Man Wrongfully Convicted Of Murder Exonerated After He Served 33 Years In Prison

Keith Bush says that “there was something that drove me, enabled me to continue to fight.”

17-year-old Keith Bush in his mug shot photo in 1975 [left]; Keith Bush is embraced by his attorney, Adele Bernhard, Wednesday, May 22, 2019 after murder charges against him were vacated [right].

Keith Bush was arrested in 1975 for the murder of 14-year-old Sherese Watson and signed what he says was a coerced confession. In 2019, he was exonerated after serving 33 years in prison.

Photo by: Suffolk County Police Department [left]; James Carbone via AP [right]

Suffolk County Police Department [left]; James Carbone via AP [right]

By: Aaron Rasmussen

A New York man who was wrongfully convicted of murder as a teenager and spent over half his life in prison was exonerated after a lawyer he reached out to took up the cause to clear his name.

“I lived with a lot of pessimism about the criminal justice system because I’ve always experienced denial after denial, but there was something that drove me, enabled me to continue to fight and to continue to believe that if you persist long enough, ultimately you can succeed,” Keith Bush, now 65, said of his decades-long battle.

In January 1975, 14-year-old Sherese Watson was discovered strangled and sexually abused in a field after she left a late-night party at her friend’s home in Bellport, New York.

Keith Bush, who was 17 at the time and one of about 100 people who attended the party, was taken into custody four days later, and he signed what he consistently insisted over the years was a coerced confession.

Over time, cracks in the case against him became more and more apparent.

A prosecution witness testified at Bush’s 1976 trial that she saw the victim and the defendant leave the party together. She later recanted her story, saying she was young, vulnerable, and never was even at the home the night in question.

“I was scared of the police,” the witness said in a 2016 affidavit, according to the National Register of Exonerations. “I believed I was doing the right thing by confirming what they already believed.”

Several other witnesses who could have provided Bush an alibi also later stated in affidavits police threatened to arrest them if they testified on his behalf.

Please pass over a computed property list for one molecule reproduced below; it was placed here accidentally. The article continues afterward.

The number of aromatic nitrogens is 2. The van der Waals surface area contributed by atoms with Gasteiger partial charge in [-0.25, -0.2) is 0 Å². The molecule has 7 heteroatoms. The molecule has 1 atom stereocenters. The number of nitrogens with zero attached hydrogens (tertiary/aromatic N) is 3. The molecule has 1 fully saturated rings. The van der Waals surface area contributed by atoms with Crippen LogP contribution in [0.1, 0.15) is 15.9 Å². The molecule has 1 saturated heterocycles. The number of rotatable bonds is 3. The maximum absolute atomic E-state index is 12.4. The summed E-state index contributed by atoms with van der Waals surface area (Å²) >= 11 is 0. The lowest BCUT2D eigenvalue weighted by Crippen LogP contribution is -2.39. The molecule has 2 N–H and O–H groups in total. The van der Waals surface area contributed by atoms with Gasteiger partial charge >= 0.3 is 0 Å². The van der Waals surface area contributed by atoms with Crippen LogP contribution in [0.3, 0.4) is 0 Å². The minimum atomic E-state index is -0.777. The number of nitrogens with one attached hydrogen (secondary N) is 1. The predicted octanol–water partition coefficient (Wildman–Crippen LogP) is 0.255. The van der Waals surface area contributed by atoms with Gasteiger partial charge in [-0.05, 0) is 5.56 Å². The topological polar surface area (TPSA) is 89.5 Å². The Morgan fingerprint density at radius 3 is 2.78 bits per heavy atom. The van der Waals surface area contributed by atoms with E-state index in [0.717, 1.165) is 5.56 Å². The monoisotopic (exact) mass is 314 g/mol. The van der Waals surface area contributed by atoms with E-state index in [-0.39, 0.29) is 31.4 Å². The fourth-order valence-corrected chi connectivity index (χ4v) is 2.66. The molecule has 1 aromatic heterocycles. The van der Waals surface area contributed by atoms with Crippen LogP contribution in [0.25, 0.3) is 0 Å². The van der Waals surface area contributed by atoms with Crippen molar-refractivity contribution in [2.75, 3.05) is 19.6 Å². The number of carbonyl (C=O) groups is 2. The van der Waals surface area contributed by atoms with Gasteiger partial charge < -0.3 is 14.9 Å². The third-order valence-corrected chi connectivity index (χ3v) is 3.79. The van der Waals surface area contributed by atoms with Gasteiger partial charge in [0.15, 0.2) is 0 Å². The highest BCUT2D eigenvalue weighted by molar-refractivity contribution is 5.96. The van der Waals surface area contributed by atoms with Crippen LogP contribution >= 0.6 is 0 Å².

Bush’s purported confession to police, including his claim he stabbed Watson with a hair pick, were “inconsistent” with evidence, noted Adele Bernhard, the lawyer who began working on the case after Bush contacted her in 2006, The New York Times reported.

“The facts that they put in it, the words that they use, none of it rang true,” Bernhard explained.

Bernhard was eventually able to get DNA testing done on scrapings from under the victim’s fingernails, which definitively excluded Bush as a contributor to the genetic material, according to the National Register of Exonerations.

Despite these findings and other revelations, Bush remained in prison in Upstate New York until he was paroled in March 2007.

He then, with Bernhard’s help, continued his push to clear his name.

Bush finally got a break in 2018 when Bernhard obtained records from his case through a Freedom of Information Act lawsuit. The documents revealed police had questioned a possible second suspect in the case who attended the party — then-21-year-old John W. Jones Jr.

In an April 1975 statement to authorities, Jones, who has since passed away, claimed he was drunk and stumbled over Watson’s body the night of the party. He noted a hair comb he dropped at the crime scene appeared to be similar to one detectives found near the victim’s body.

Still, police decided to drop their investigation into Jones after he took a polygraph test. His denials about his involvement in Watson’s murder, the polygrapher’s report stated, exhibited “slight indications of truthfulness,” according to the National Register of Exonerations.

During Bush’s trial, his defense lawyer was never informed about Jones as a possible suspect — a discovery that Bernhard presented in 2018 to then-Suffolk County District Attorney Timothy D. Sini.

“Mistakes happen in all aspects of our lives, but there was intentional misconduct here,” noted Sini, who then launched a nine-month investigation into Bush’s case through Suffolk County’s newly formed Conviction Integrity Bureau.

“At the end of the day, we came to some very simple conclusions,” Sini said. “We don’t believe Mr. Bush committed this murder. We believe Mr. Bush was denied a fair trial. And we believe that John Jones is a more probable suspect in this crime.”

On May 22, 2019, Judge Anthony Senft Jr. agreed and vacated Bush’s conviction in a hearing at Suffolk County District Court in Riverhead, New York.

“I cannot give you that which was taken from you in the 1970s, but what I can restore to you today is your presumption of innocence,” Senft said.

Bush told the court he was “humbled” by the decision, explaining that previously “no one would listen, no one would at least hear me out.”

“Forty-four years is more than a lifetime of suffering, and I know that it cannot be brought back, but there are opportunities to learn, to grow, and believe me, I have learned and grown as a result of that,” he said, ABC 7 reported.

In September 2021, Bush settled a wrongful conviction lawsuit with Suffolk County for $16 million.

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